But thanks to David Goodnight and Kim Wallace, the Russellville Saloon and the adjacent Bee Hive restaurant have given Russellville residents a place for social gathering and interaction, in what otherwise could be be characterized as town on the decline.
Goodnight, a former Avon resident who now resides in Bainbridge, purchased the property for the saloon and eatery in September of 2007. The building is a massive, sprawling piece of property, built in 1890, that once housed, among other things, a hardware sore, a Masonic Lodge, a feed store and a basement barber shop.
But when Goodnight closed in on his opening date, he felt compelled to name the bar the Russellville Saloon.
"I had so many people in the community showing interest and wanting to know when we were opening, that I decided to name it after the town," Goodnight stated. The restaurant name also has local tie-ins. The Russellville school mascot used to be the Bees, hence the Bee Hive moniker.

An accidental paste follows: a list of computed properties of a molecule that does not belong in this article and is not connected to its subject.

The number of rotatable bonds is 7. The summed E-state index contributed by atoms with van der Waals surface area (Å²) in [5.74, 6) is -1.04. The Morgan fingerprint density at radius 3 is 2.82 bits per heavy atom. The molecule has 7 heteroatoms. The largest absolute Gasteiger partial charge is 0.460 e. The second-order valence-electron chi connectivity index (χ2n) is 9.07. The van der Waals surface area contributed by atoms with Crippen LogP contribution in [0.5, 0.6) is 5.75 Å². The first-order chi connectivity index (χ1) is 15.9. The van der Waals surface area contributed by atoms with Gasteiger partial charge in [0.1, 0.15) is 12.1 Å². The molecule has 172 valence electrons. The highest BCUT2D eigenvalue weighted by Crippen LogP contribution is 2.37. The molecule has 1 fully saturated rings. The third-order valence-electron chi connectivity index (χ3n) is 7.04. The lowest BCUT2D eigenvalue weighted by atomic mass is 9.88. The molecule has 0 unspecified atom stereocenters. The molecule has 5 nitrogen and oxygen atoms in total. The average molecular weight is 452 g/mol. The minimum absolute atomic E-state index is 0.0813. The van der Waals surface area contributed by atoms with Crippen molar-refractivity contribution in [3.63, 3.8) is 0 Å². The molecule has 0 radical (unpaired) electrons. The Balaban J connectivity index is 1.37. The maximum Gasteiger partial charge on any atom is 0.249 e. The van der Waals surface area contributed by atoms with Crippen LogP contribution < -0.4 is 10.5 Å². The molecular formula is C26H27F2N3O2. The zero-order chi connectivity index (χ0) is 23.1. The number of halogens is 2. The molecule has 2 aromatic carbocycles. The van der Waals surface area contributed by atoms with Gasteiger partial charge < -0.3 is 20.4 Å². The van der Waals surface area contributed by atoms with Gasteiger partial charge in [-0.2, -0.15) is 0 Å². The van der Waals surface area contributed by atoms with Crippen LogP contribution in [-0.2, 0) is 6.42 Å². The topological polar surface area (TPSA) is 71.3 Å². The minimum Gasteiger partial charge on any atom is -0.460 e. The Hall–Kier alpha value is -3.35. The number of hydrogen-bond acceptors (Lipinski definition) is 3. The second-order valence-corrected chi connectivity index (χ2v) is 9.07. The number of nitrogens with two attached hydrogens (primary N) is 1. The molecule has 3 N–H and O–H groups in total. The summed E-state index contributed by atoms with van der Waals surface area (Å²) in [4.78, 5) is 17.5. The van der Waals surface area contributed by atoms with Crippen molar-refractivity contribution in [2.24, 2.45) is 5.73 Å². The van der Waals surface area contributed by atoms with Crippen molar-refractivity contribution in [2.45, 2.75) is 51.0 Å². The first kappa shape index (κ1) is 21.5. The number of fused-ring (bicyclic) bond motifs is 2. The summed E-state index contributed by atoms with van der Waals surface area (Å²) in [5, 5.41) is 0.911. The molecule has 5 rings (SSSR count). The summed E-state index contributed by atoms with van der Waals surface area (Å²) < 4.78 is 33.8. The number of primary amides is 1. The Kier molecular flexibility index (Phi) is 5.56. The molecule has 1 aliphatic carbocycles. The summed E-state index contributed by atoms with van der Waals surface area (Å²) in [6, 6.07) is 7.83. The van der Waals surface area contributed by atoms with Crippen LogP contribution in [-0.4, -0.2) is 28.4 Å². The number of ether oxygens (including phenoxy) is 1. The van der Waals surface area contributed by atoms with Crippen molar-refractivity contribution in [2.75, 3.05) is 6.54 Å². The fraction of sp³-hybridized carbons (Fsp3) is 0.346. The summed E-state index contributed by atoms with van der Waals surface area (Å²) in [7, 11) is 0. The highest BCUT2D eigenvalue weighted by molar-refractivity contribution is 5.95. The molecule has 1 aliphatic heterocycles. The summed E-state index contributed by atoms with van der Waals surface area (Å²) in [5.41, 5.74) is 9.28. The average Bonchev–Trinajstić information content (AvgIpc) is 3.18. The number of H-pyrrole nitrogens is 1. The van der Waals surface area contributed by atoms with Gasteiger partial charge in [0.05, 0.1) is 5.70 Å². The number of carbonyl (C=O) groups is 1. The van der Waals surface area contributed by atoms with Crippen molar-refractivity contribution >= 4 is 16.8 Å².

Long-time local resident Kim Williams serves as Goodnight's manager and offered that, "The community has been very responsive."
Goodnight added that, "Business hasn't been too bad. We're surviving."
Wallace stated that the clientele at both establishments has been varied, and my visit seemed to validate that; along with working-class individuals grabbing an afternoon refreshment or two at the bar, several high school students were grabbing an early dinner at the restaurant.
The Saloon hosts Karaoke Night on Friday's and always features live music on Saturdays. Future plans include the expansion of the bar to include a stage/dance area, an outdoor beer garden in an adjacent alley area, and including a garage behind the property to be used for poker rallies for motorcycle and ATV clubs.
The Bee Hive serves traditional fare, and specializes in Prime Rib on Friday and Saturday nights.
Goodnight added that his cooks were, "out of sight," including his head cook, Joyce Austin.
Wallace shared that she hasn't done a great deal of external advertising for the establishment, relying instead upon word-of-mouth recommendations that seem to keep both the saloon and restaurant humming with business.
All small communities need a gathering place where neighbors and friends can share their lives. Goodnight's venture, up to this point, seems to serve that function nicely for the citizens of Russellville.